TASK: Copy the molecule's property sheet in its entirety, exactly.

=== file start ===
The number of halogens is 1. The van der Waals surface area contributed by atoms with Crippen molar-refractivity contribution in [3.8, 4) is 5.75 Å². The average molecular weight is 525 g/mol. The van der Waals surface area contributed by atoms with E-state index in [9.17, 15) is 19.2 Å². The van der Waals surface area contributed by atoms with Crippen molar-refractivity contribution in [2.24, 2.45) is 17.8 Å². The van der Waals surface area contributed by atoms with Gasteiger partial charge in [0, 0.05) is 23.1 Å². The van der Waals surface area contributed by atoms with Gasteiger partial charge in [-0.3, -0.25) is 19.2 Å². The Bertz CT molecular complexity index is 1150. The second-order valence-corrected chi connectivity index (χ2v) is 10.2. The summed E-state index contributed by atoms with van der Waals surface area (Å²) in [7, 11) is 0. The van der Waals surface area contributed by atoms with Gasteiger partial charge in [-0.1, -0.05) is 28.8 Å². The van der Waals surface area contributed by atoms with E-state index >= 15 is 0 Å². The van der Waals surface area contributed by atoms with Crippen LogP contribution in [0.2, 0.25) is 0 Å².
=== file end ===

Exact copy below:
The number of halogens is 1. The van der Waals surface area contributed by atoms with Crippen molar-refractivity contribution in [3.8, 4) is 5.75 Å². The average molecular weight is 525 g/mol. The van der Waals surface area contributed by atoms with E-state index in [9.17, 15) is 19.2 Å². The van der Waals surface area contributed by atoms with Crippen molar-refractivity contribution in [2.24, 2.45) is 17.8 Å². The van der Waals surface area contributed by atoms with Gasteiger partial charge in [0, 0.05) is 23.1 Å². The van der Waals surface area contributed by atoms with Gasteiger partial charge in [-0.3, -0.25) is 19.2 Å². The Bertz CT molecular complexity index is 1150. The second-order valence-corrected chi connectivity index (χ2v) is 10.2. The summed E-state index contributed by atoms with van der Waals surface area (Å²) in [7, 11) is 0. The van der Waals surface area contributed by atoms with Gasteiger partial charge in [-0.1, -0.05) is 28.8 Å². The van der Waals surface area contributed by atoms with E-state index >= 15 is 0 Å². The van der Waals surface area contributed by atoms with Crippen LogP contribution in [0.2, 0.25) is 0 Å².